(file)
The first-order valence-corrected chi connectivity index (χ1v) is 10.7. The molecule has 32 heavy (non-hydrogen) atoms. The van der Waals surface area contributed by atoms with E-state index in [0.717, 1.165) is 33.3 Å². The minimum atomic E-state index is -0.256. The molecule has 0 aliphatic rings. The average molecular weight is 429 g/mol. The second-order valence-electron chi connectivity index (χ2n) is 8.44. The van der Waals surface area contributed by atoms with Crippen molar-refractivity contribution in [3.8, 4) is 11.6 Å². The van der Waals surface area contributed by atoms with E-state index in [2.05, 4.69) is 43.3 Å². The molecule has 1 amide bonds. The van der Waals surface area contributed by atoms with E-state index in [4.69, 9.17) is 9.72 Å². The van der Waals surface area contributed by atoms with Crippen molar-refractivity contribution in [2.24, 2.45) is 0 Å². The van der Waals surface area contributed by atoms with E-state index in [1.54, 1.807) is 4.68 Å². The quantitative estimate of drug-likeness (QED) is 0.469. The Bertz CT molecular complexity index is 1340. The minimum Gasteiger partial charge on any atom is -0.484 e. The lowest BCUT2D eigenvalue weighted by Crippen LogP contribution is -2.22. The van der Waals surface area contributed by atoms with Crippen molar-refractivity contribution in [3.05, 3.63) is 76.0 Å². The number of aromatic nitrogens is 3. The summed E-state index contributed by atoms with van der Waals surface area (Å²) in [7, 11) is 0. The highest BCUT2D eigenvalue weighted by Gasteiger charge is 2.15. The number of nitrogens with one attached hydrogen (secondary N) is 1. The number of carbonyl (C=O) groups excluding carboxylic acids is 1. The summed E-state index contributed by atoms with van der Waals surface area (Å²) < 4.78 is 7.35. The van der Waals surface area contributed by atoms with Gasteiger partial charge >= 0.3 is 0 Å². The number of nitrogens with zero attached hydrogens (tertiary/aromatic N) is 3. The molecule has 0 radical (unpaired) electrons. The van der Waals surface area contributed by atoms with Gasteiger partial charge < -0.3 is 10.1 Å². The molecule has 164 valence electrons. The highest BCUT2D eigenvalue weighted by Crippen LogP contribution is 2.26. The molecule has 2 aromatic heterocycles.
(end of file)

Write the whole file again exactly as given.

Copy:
The first-order valence-corrected chi connectivity index (χ1v) is 10.7. The molecule has 32 heavy (non-hydrogen) atoms. The van der Waals surface area contributed by atoms with E-state index in [0.717, 1.165) is 33.3 Å². The minimum atomic E-state index is -0.256. The molecule has 0 aliphatic rings. The average molecular weight is 429 g/mol. The second-order valence-electron chi connectivity index (χ2n) is 8.44. The van der Waals surface area contributed by atoms with Crippen molar-refractivity contribution in [3.8, 4) is 11.6 Å². The van der Waals surface area contributed by atoms with E-state index in [2.05, 4.69) is 43.3 Å². The molecule has 1 amide bonds. The van der Waals surface area contributed by atoms with E-state index in [4.69, 9.17) is 9.72 Å². The van der Waals surface area contributed by atoms with Crippen molar-refractivity contribution in [2.24, 2.45) is 0 Å². The van der Waals surface area contributed by atoms with E-state index in [1.54, 1.807) is 4.68 Å². The quantitative estimate of drug-likeness (QED) is 0.469. The Bertz CT molecular complexity index is 1340. The minimum Gasteiger partial charge on any atom is -0.484 e. The lowest BCUT2D eigenvalue weighted by Crippen LogP contribution is -2.22. The van der Waals surface area contributed by atoms with Crippen molar-refractivity contribution in [3.05, 3.63) is 76.0 Å². The number of aromatic nitrogens is 3. The summed E-state index contributed by atoms with van der Waals surface area (Å²) in [7, 11) is 0. The highest BCUT2D eigenvalue weighted by Gasteiger charge is 2.15. The number of nitrogens with one attached hydrogen (secondary N) is 1. The number of carbonyl (C=O) groups excluding carboxylic acids is 1. The summed E-state index contributed by atoms with van der Waals surface area (Å²) < 4.78 is 7.35. The van der Waals surface area contributed by atoms with Gasteiger partial charge >= 0.3 is 0 Å². The number of nitrogens with zero attached hydrogens (tertiary/aromatic N) is 3. The molecule has 0 radical (unpaired) electrons. The van der Waals surface area contributed by atoms with Gasteiger partial charge < -0.3 is 10.1 Å². The molecule has 164 valence electrons. The highest BCUT2D eigenvalue weighted by Crippen LogP contribution is 2.26. The molecule has 2 aromatic heterocycles.